When Ray Rice signed a new five-year contract with the Ravens last week, he immediately jumped in the car and drove back to his hometown of New York.
That was the last time Rice would call New York "home."
"Baltimore has become home to me," Rice said Wednesday after reporting for training camp. "I'm no longer a New Yorker. I just visit there now."
Rice has spent all four of his NFL seasons with the Ravens since they picked him in the second round of the 2008 draft, and after getting a**reported $35 million commitment **from the team, Rice doesn't see himself ever playing anywhere else.
"I want to retire a Raven," Rice said. "That's what it all boils down to. You get this second contract, you think about long-term. That will be nine years of my life that I've been in Baltimore."
With the new contract, Rice said he bought his mother a new house and also plans on relocating himself to a new place in Baltimore.
Rice and the Ravens reached an agreement just minutes before the deadline. The Ravens had previously applied the one-year franchise tag to the running back, which bought them time to negotiate.
When the deal was finally signed, Rice said the two sides "did a great job of finding a bridge where I would be satisfied, but the team would be satisfied as well."
Rice described the contract, which pays him the majority of his guaranteed money during the first three years, as a "fair deal." He also denied reports that said he was asking for a contract in the neighborhood of the seven-year, $100 million deal that Vikings running back Adrian Peterson signed.
"Just to put it out there, I never asked for Adrian Peterson kind of money," Rice said. "I got a fair deal with the Ravens. Everything about it is fair. The way they structured it is fair. At the end of the day, Ozzie told me that, 'I will be able to give you a fair deal.'"
The 25-year-old running back reached the long-term deal in an era where running backs aren't as valued as they once were in the NFL. The bruising running backs take throughout the season can leave a toll on their bodies, but Rice believes the key to getting his second contract was adjusting his game to fit the pass-first style of the NFL.
Since becoming the starting running back in 2009, Rice has 217 receptions, the most of any Ravens player during that stretch. He believes that versatility was critical in him getting a second deal.
"At the running back position right now, the trend of it, you have to adapt with the game," Rice said. "I think I bring more than just a battering ram… I think that played to my benefit of getting my second contract, that I caught so many passes."
The two-time Pro Bowler is coming off the best season of his career, where he collected a league leading 2,068 yards from scrimmage and accounted for 16 touchdowns – 12 rushing, three receiving and one throwing.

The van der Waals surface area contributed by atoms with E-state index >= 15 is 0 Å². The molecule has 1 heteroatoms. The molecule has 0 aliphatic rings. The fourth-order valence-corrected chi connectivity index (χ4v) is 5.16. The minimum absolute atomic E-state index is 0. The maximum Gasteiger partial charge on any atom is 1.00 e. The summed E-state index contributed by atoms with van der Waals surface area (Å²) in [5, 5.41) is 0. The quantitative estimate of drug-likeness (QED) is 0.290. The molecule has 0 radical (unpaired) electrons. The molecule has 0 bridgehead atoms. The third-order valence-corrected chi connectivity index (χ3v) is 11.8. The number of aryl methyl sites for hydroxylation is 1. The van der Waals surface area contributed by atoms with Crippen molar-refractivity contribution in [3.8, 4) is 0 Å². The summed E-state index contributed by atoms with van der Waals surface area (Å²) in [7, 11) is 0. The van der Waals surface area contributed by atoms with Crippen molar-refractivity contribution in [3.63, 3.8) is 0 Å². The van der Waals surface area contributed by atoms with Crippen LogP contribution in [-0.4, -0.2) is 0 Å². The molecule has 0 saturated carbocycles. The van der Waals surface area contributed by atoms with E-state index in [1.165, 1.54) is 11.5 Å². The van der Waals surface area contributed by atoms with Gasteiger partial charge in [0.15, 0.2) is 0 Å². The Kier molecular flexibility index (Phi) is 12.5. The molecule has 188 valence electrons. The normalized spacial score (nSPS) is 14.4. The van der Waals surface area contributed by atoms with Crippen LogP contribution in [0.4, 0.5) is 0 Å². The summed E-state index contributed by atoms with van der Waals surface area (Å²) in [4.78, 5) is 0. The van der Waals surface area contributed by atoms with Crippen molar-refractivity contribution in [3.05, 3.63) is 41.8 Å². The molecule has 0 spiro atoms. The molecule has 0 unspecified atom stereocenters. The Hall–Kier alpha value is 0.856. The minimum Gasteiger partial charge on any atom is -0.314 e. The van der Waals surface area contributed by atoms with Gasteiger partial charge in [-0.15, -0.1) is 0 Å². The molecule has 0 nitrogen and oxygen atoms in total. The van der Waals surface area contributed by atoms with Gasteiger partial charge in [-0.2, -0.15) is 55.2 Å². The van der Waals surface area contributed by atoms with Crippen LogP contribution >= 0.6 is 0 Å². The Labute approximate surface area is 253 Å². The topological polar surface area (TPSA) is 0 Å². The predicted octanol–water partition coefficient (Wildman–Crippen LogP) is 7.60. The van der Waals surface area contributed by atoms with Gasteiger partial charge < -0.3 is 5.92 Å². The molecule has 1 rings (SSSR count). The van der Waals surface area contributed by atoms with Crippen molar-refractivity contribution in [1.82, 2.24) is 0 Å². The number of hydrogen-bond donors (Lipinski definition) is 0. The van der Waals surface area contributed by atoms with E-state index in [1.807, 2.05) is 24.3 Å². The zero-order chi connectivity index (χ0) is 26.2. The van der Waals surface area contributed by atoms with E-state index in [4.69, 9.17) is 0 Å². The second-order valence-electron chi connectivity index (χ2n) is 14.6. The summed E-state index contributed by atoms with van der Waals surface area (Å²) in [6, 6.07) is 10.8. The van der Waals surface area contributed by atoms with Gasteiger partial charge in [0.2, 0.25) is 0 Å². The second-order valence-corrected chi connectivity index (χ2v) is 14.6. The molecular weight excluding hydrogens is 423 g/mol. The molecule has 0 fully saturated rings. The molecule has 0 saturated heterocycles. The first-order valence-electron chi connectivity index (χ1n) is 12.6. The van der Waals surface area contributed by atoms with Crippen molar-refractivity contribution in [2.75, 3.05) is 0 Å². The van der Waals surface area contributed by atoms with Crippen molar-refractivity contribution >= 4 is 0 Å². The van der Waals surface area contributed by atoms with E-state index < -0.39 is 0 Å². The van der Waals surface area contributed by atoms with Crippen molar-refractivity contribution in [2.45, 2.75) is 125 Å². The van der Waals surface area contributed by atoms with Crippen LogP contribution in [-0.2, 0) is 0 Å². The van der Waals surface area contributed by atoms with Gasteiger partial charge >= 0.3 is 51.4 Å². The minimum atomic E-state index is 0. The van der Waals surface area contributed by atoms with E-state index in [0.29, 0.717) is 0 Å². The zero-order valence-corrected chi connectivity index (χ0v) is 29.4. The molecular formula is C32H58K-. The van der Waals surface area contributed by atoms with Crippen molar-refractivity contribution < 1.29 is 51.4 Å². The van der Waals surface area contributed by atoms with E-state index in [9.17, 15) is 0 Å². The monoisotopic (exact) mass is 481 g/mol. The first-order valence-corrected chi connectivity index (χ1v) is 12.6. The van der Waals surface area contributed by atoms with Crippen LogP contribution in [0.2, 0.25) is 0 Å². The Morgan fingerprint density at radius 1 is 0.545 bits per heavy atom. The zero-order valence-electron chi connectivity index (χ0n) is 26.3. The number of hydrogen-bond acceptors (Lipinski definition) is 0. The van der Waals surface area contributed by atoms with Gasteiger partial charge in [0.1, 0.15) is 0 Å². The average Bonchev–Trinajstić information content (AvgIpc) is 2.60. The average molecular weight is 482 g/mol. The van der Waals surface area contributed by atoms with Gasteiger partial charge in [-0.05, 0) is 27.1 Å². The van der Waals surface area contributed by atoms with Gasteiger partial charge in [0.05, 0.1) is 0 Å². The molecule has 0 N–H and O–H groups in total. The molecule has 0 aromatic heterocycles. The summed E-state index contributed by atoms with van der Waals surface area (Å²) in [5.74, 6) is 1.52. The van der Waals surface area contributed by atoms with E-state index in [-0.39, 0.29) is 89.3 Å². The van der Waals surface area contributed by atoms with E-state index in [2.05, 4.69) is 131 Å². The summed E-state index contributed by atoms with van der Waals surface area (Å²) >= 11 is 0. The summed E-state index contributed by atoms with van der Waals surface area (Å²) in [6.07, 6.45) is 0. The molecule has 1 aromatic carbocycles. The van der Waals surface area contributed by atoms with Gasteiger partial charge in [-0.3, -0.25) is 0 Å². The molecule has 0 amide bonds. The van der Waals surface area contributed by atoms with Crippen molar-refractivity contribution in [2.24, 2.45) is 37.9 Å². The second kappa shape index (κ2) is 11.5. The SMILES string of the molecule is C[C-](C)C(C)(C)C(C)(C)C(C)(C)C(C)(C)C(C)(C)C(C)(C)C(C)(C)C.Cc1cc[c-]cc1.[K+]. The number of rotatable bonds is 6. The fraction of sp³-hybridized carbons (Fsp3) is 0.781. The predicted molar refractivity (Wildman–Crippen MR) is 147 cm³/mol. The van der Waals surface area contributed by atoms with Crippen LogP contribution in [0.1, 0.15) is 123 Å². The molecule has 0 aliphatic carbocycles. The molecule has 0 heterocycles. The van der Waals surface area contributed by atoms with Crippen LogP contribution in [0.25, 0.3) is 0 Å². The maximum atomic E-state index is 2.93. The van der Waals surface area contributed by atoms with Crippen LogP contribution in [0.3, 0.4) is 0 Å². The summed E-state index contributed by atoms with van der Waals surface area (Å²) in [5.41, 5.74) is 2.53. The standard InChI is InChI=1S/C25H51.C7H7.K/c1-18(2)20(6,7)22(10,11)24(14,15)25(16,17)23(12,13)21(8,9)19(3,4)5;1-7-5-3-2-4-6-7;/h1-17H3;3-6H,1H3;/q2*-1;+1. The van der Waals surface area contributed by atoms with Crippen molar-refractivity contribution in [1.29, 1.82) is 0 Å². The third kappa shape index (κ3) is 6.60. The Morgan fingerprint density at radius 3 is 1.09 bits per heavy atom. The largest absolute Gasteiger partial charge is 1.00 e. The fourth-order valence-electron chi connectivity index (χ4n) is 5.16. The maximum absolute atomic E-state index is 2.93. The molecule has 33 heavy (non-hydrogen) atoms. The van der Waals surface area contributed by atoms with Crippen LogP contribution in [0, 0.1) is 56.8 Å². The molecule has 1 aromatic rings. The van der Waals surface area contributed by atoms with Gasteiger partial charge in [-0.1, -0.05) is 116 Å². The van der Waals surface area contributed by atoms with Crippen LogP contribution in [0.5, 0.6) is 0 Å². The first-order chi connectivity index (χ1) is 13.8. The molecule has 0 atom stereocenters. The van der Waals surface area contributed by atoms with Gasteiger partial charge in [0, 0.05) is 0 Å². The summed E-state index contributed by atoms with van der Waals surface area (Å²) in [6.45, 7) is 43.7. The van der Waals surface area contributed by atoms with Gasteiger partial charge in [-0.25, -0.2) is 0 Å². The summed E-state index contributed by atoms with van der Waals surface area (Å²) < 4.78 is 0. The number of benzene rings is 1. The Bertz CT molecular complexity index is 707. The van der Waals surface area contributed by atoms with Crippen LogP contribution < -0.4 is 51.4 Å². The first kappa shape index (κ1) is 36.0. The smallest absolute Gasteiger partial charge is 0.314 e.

Locking him up to a long-term contract allows the Ravens to keep a key driver of their offense and perhaps the best running back in franchise history. Rice currently ranks second in team history with 4,377 rushing yards, trailing only Jamal Lewis.
Breaking some of Lewis' records is a feasible step for Rice over the next few years.
"It will be great to go out and chase some personal achievements, but it would be even greater to win," Rice said.
Rice said that now the negotiating is behind him, he's looking forward to putting his mind back on football.
"The business side of it is over," Rice said. "Knowing that's over and said and done with, now we can go and chase that championship."
The next big contract for the Ravens to address is quarterback Joe Flacco, who is entering the final season of his rookie deal. The organization has said that they hope to get a deal done before this season, but right now there is **no timetable for when that might happen**.
Whenever a deal ends up getting done, Rice is confident that Flacco will be his quarterback for years to come.
"He's going to be a Raven for a long time," Rice said. "I know at the end of the day he's going to get taken care of."
The start of training camp marks the first official team activity that Rice has participated in since February. He never signed the franchise tag, so he wasn't able to participate in any of the Organized Team Activities (OTAs) or minicamp.
"It was tough being away," Rice said. "I always know how to keep myself in shape. I probably wouldn't have to be at every single thing, but I would have loved to be at some things that were important, like minicamp, the first week of OTAs, to gel with the guys. But the most important thing is that I'm here for training camp."
Rice was adamant throughout the offseason that he would be in shape whenever he did report.
He said he feels good now, but he is looking forward to actually getting back on the practice field.
"There is no substitute for a live defense or a live drill," Rice said. "There is no replacement for playing football, other than playing football. That's exciting for me to get back out there and play again."
And most importantly, he and the Ravens organization are most pleased with knowing that he'll be in the purple and black for at least the next five years.
"When I signed, it was a relief," Rice said. "There's nothing like playing for one team, for one organization."